Pop culture obsessives writing for the pop culture obsessed.
Pop culture obsessives writing for the pop culture obsessed.

Fountains Of Wayne

Illustration for article titled Fountains Of Wayne

Pure pop music has a reputation as a minor, even mercenary art form, built on a few chords, simple hooks, and elementary guitar-bass-drums-vocals arrangements. But, when done just right, it can be one of the world's most transcendent and life-affirming sounds. New York's Fountains Of Wayne has made two near-perfect pop records, a self-titled 1996 disc and 1999's Utopia Parkway, each of which are among the most enjoyable and ingratiating summer listening imaginable. Of course, hits haven't always followed for the group, which is between labels and plotting its next recorded move between an assortment of side projects. Singer-guitarist Chris Collingwood plays in the country outfit the Gay Potatoes, for example, while bassist Adam Schlesinger produced a number of tracks on the best-selling soundtrack to Josie And The Pussycats, plays bass in Ivy (whose new album Long Distance comes out July 10), and produced David Mead's outstanding new Mine And Yours. Collingwood and Schlesinger, Fountains Of Wayne's co-founders and songwriters, recently spoke to The Onion A.V. Club about the band's status, their many side projects, and Diane Warren.


The Onion: Where are you in terms of a new album and label?

Adam Schlesinger: I guess we're just starting to talk about making a new record now. We took a break from it all for a while, and I don't think either of us was in a particularly productive writing phase after touring for a year on the last one. Just in the last few weeks, we've been talking again about getting back into the studio and making more rock.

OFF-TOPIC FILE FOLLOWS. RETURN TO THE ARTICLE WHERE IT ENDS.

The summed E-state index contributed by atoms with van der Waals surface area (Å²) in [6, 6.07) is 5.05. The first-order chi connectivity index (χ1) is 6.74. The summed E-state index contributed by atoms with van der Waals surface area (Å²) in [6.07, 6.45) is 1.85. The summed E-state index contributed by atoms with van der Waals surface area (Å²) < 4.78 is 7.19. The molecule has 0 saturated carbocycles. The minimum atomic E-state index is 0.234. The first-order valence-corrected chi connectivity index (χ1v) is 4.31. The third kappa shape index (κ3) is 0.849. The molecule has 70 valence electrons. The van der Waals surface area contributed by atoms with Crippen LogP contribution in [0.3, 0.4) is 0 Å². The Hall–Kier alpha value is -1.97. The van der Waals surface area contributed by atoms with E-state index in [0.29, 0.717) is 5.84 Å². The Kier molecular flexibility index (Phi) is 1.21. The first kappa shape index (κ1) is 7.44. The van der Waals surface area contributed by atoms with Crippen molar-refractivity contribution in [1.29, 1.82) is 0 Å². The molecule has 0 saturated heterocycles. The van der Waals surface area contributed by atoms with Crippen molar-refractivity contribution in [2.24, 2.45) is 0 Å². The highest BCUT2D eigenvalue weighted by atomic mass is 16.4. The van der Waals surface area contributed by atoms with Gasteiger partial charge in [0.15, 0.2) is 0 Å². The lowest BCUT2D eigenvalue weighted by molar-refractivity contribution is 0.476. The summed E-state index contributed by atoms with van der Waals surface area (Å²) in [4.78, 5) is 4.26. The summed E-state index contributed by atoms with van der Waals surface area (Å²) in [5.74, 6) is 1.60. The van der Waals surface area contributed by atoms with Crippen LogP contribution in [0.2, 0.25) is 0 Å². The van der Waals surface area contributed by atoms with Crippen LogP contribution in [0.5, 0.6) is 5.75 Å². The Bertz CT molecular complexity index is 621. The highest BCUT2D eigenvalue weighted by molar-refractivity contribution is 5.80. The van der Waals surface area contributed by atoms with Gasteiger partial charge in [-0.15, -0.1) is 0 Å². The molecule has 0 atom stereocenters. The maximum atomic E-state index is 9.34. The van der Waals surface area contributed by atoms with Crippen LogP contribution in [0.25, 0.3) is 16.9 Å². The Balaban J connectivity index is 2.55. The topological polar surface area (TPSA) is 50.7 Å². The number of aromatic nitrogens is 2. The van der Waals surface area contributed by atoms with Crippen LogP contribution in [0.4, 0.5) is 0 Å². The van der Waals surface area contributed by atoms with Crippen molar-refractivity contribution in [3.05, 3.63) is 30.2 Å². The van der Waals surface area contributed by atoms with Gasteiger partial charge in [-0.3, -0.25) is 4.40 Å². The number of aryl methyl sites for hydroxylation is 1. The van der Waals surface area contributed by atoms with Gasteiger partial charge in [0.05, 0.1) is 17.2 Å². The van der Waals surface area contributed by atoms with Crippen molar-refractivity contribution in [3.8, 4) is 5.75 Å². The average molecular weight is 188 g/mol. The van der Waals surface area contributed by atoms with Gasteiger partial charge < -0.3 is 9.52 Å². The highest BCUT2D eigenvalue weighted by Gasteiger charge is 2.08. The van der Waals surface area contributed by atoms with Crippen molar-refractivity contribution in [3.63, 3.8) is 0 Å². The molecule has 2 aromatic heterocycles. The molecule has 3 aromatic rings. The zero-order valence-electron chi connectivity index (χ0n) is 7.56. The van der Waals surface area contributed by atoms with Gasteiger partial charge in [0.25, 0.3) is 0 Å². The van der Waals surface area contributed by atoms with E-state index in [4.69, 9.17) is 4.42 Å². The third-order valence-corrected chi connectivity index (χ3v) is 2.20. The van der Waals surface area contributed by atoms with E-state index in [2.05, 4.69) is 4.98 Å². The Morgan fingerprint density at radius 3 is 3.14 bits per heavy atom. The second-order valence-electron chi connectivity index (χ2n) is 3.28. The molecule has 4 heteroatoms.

O: Have there been discussions with labels?

AS: Last year, we talked to a couple people, and they were like, "Yeah, we love you guys! Let's hear your next big smash single." And we said, "Well, we don't have one right now." That was kind of where we left it, as it became apparent that we'd be better off going in and recording, and then figuring it out from there.

Chris Collingwood: We did that on our first and second albums. We pretty much did it without the label even knowing we were doing it, and then said, "Here it is. It's done."

AS: It prevents label people from being able to come down and try to join the band during sessions.

O: Where do you find the budget to do that? A lot of bands are pretty reliant on that label advance in order to start making a record.


AS: We deal cocaine.

CC: We have friends who have recording studios, Adam being one of them. We do some work on spec with this guy in Boston. He's been pretty good to us.


AS: Our first record only cost about five grand to make. Then we spent a lot more money bringing in a big-shot mixer and stuff, but the actual recording only took about a week. We definitely spent more time and money on the second one. I think for us, it's so much about having the songs, and once we have the songs, we're actually pretty fast in the studio. We're not one of these bands that goes in and makes up the album on the spot, like Radiohead or something, where they rent somebody's castle for two years and figure it all out later.

O: You mentioned labels wanting the next big smash hit. A number of Fountains Of Wayne songs sound like big smash hits, but none have actually been big smash hits.